Good news if you’re not a morning person. You still have a chance to be good.
Sah began her research by assuming that we are different people at different hours. In a series of studies, she and her colleagues Brian Gunia and Christopher Barnes examined whether time of day affected the likelihood that a person would cheat at a game. They selected their participants by chronotype, focussing on those who fell on either side of the Horne-Ostberg scale—those who preferred morning and those who preferred night. In one study, participants recorded how many number matrices they had solved correctly. In another, they noted how they had performed in a die-rolling task. In both cases, they had the opportunity to cheat—they were allowed to score themselves—and a monetary incentive to do so.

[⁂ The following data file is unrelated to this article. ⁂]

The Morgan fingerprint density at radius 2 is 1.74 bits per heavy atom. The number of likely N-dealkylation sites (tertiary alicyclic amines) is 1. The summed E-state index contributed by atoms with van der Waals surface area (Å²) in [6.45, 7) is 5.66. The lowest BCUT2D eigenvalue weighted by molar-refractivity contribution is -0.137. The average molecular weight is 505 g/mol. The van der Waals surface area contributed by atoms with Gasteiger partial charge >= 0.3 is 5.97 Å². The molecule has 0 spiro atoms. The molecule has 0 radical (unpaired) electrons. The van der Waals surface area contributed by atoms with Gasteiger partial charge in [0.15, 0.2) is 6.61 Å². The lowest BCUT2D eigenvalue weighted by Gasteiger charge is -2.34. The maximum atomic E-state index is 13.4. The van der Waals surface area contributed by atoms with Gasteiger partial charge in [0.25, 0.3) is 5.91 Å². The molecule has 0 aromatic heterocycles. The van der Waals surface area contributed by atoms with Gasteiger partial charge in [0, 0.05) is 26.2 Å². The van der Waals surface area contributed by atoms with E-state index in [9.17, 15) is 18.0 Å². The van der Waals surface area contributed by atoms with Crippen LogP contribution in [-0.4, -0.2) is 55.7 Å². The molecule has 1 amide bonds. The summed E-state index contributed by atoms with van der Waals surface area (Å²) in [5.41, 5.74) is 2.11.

Some people did cheat less in the morning, Sah found, but only if they were early birds to begin with. The opposite was also true: night owls cheated less in the evening. Time of day had less effect on honesty, the group concluded, than did the synchronicity between person and environment. “Our results should really dissipate those stereotypes of morning people being more saintly,” Sah says. “The important thing is the match.” Early birds aren’t ethically superior. And, to the extent that other research suggests that they are, it may just be that they are luckier: modern society, for the most part, is built around their preferences. We are expected to function well early in the morning. We can’t just wake up when our bodies tell us to and work when we feel at our peak.